The Billion Dollar Lab Scandal

If you think Theranos is a big story then I have some news for you. There’s another medical laboratory scandal  that dwarfs the Theranos story by almost any standard except for hype.

The Theranos story is an important sexy Silicon Valley story. It’s more about an imagined  shimmering future than about the greasy present we actually live in now.

By contrast, the rise and fall of Health Diagnostic Laboratory (HDL) is a story that speaks to the almost unimaginable degree of waste, corruption, and institutional inertia at the heart of our healthcare system. For almost two years now I’ve been covering this story. Now you can read an overview of the first part of this tale on MedPage Today. (The story will continue later this summer.)

When I first started reporting on the HDL story something unusual happened. I began to hear from a wide variety of readers, including patients, doctors, HDL employees, and other laboratory professionals about their personal experiences with HDL. All expressed outrage and frustration at the absence of attention paid to an egregious story that was not being adequately addressed by government or medical authorities. My subsequent reports have been informed and driven by tips, information, and stories I received from these sources.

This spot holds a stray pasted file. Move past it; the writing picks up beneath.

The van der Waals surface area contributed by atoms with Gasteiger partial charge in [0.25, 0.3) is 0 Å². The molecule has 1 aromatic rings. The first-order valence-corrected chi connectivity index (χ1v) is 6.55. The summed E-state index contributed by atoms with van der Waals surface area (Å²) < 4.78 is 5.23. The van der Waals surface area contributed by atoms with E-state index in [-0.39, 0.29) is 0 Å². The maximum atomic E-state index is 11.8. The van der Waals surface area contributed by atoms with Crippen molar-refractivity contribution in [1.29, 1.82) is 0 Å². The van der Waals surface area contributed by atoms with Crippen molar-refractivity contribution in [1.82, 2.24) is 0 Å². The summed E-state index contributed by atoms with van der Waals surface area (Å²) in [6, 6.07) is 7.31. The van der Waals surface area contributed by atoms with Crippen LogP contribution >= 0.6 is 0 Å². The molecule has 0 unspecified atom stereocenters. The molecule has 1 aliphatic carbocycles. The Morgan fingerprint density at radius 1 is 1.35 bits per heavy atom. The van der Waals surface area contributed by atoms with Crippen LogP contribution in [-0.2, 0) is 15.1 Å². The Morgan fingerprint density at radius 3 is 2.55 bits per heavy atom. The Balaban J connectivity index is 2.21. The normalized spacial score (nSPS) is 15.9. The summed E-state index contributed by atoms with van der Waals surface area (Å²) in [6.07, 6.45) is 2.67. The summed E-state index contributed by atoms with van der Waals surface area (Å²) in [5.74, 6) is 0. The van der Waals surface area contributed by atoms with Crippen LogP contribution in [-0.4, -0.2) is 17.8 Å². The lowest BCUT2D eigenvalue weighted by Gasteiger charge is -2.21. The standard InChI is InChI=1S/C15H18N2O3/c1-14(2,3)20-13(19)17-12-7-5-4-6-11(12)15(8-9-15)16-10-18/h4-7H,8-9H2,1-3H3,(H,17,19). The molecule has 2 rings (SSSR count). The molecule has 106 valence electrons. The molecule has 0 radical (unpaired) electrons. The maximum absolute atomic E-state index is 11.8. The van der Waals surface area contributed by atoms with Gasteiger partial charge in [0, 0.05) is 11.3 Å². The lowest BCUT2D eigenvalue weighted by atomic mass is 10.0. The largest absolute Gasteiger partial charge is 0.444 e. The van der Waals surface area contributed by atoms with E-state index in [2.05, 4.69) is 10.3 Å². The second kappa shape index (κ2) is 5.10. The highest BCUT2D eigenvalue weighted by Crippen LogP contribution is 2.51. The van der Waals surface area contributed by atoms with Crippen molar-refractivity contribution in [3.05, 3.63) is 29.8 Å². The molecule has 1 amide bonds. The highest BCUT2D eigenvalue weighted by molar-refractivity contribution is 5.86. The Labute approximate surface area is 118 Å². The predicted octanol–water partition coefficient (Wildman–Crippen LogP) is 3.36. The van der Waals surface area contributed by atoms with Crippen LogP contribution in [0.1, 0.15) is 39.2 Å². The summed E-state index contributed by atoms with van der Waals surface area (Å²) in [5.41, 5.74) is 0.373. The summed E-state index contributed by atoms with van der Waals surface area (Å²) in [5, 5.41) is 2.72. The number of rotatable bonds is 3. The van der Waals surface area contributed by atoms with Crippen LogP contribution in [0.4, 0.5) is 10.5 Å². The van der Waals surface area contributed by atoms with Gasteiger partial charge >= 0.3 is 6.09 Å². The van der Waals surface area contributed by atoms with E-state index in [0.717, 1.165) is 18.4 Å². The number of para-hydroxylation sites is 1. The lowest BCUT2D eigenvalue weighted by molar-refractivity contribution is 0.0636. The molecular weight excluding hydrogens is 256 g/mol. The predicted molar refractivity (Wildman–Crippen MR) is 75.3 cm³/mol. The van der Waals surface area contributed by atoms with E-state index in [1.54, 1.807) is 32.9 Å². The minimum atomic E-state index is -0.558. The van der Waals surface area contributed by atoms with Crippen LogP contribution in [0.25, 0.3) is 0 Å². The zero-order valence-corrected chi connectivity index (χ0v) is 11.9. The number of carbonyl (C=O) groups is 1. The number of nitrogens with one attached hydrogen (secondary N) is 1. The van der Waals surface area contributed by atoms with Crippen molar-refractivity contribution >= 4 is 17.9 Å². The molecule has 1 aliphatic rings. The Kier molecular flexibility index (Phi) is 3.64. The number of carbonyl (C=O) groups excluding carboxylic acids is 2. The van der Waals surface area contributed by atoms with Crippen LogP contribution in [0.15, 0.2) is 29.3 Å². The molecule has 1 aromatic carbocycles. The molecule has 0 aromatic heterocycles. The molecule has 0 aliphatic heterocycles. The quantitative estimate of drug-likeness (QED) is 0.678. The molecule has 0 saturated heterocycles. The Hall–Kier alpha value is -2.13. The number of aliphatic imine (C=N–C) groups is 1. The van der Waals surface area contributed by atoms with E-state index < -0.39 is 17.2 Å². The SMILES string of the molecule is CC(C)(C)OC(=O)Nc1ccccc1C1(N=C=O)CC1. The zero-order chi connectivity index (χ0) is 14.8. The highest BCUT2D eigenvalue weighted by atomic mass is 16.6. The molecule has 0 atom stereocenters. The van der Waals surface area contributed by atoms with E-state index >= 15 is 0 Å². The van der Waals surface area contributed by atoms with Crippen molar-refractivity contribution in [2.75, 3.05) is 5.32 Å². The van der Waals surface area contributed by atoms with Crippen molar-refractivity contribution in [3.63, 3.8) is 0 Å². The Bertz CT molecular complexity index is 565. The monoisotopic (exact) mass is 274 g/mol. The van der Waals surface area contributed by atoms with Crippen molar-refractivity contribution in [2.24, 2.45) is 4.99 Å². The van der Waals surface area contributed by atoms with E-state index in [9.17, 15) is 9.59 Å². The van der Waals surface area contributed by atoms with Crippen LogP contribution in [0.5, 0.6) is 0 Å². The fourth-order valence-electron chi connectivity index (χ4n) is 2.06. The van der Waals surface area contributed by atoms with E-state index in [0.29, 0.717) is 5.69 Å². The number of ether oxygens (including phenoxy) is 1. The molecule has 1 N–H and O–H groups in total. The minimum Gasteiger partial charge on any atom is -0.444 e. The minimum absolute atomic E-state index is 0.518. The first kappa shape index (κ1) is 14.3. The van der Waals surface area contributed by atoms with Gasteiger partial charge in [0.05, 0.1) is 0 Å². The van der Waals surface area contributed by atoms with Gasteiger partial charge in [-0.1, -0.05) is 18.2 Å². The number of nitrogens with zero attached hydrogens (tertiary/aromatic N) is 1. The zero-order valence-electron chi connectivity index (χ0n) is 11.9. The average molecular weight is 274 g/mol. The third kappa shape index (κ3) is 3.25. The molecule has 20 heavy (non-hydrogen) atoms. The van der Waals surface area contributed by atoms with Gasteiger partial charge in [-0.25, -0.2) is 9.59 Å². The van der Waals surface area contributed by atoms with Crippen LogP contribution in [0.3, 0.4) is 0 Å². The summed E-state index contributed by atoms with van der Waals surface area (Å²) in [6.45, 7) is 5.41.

The HDL story was first reported in the Wall Street Journal by John Carreyrou and Tom McGinty. Carreyrou, of course, went on to gain well deserved universal acclaim for his amazing coverage of Theranos, which began shortly afterwards. I would submit that the HDL lab story and its fallout, though far less sexy, uncovers an astonishingly important fundamental problem in the US healthcare system. The first step to solving this problem is recognizing that it exists.

MedPage Today: The Billion Dollar Lab Scandal, Part one: the rise and fall of Health Diagnostics Laboratory


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